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Antabuse (Disulfiram) Side Effects

Peter Manza, PhD profile image
By Peter Manza, PhD • Updated Nov 29, 2023 • 5 cited sources

Disulfiram (Antabuse) is an FDA-approved Medication for Addiction Treatment (MAT) used to treat alcohol use disorder (AUD). If someone who is taking disulfiram drinks alcohol, they will experience unpleasant side effects, such as flushing and heart palpitations. Over time, this distressing reaction can deter alcohol use and break the association between drinking and reward. [1]

Disulfiram (Antabuse) Side Effects Brought On By Drinking

The disulfiram-alcohol reaction and side effects

Under typical circumstances, when a person drinks alcohol, their body converts it into acetaldehyde and then acetic acid. However, Antabuse blocks acetaldehyde from turning into acetic acid, causing a buildup of this toxic chemical in the body and making the person feel very sick. [1]

Within 10-30 minutes of drinking on disulfiram, people may experience these side effects: [1], [2], [3]

  • Heart palpitations
  • Chest pain
  • Facial flushing
  • Nausea
  • Vertigo
  • Rapid heartbeat
  • Excessive sweating
  • Hypotension
  • Hyperventilation
  • Thirst
  • Throbbing head and neck
  • Blurred vision
  • Weakness
  • Confusion

These symptoms are often referred to as the “disulfiram-alcohol reaction.” The intensity and severity of disulfiram side effects are directly proportional to the Antabuse dose and amount of alcohol consumed. So if you binge drink while taking this medication, you may experience significant and even dangerous side effects. [1]

Those who continue drinking heavily despite the unpleasant Antabuse-alcohol reaction may experience life-threatening consequences, and deaths have been reported, though they are rare nowadays due to ongoing supervision and support. [1],[3]

How Long Does Disulfiram Stay In Your System and Interact with Alcohol?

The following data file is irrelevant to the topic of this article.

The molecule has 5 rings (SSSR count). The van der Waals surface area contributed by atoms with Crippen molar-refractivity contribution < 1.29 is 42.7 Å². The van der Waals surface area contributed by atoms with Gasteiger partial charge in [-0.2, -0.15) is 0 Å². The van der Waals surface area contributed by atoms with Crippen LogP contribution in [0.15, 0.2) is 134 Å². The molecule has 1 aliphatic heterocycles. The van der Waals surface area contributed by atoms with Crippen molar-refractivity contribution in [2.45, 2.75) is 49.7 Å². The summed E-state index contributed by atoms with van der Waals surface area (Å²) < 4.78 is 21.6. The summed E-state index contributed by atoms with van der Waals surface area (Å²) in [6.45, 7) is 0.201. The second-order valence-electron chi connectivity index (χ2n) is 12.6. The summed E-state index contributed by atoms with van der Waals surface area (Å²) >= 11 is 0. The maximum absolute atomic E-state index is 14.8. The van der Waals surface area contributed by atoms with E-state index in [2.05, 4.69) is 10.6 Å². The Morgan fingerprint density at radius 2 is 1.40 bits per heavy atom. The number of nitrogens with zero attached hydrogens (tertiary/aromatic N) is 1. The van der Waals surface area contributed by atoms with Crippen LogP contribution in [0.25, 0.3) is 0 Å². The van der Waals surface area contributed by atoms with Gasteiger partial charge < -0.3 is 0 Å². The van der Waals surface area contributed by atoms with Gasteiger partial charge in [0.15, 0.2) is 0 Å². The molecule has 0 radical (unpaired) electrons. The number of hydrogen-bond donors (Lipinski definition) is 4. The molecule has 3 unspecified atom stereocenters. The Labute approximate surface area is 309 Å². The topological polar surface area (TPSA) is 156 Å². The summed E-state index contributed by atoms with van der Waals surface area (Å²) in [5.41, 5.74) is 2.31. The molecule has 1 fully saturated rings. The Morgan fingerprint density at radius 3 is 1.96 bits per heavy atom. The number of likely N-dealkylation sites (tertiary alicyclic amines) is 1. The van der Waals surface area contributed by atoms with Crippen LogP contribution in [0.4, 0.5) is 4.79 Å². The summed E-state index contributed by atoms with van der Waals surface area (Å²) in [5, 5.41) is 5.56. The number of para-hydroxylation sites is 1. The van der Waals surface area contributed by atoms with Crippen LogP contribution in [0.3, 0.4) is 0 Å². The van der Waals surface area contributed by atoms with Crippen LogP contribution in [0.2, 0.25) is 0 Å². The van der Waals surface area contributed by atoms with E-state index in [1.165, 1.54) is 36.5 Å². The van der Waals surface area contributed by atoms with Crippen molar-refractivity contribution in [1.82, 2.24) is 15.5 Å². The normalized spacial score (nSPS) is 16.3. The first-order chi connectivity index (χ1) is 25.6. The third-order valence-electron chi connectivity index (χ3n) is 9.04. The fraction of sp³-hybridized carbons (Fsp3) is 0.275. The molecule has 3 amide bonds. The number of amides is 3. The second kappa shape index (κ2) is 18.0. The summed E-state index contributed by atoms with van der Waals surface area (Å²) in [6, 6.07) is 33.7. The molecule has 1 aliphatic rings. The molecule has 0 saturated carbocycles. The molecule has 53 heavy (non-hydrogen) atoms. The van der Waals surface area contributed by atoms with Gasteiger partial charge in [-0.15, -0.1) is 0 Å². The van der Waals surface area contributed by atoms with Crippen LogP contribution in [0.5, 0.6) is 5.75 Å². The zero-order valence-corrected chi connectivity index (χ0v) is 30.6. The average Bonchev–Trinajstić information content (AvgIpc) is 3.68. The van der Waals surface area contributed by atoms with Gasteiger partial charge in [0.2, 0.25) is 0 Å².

Disulfiram can stay in your system for up to 14 days after you stop taking this medication, which means that you need to wait at least two weeks before drinking alcohol again. [1] Some sources warn that you should wait even longer—three weeks—before consuming alcohol in case of a disulfiram-alcohol reaction.[2]

Disulfiram can stay in your system for up to 14 days after you stop taking this medication, which means you should wait at least two weeks before drinking alcohol again.

Other Antabuse Side Effects

Even if you don’t drink while taking disulfiram, you may still experience some side effects of this medication, such as: [1],[2]

  • Jaundice (yellowing of the whites of eyes or skin)
  • Eye pain
  • Dizziness
  • Pain or tingling in hands and feet
  • Reduced sexual desire
  • Skin rash
  • Headache
  • Bad breath or metallic taste
  • Mood changes like paranoia or depression
  • Changes in vision
  • Fatigue and drowsiness

If you are avoiding alcohol while on Antabuse and are experiencing significant side effects, talk to your doctor—they may adjust your dose or switch you to a different MAT option like naltrexone or acamprosate.

Some serious adverse effects may include: [1]

  • Hepatitis
  • Seizures
  • Psychosis
  • Optic neuritis
  • Peripheral neuropathy
  • Liver damage
  • Memory impairment

Many of these adverse effects are life-threatening and should be treated as a medical emergency—call 911 immediately.

Allergic Reactions

In rare cases, someone may have an allergic reaction to Antabuse. After you take your first dose, you might notice that it’s hard to breathe, and your throat or face may be swollen. You may also have a thick and red rash on your face or arms. [2]

This is a medical emergency. Get help immediately. 

Cross Contamination

Some substances or chemicals may contain enough alcohol to cause an unpleasant Antabuse-alcohol reaction. Make sure to avoid these while taking disulfiram: [2]

  • Certain liquid medications
  • Toiletries
  • Perfumes
  • Alcohol-free wine and beer

Read labels carefully and don’t use anything that contains alcohol. 

Antabuse Drug Interactions

Besides alcohol, you should also avoid certain medications while taking Antabuse, such as: [1]

  • Diazepam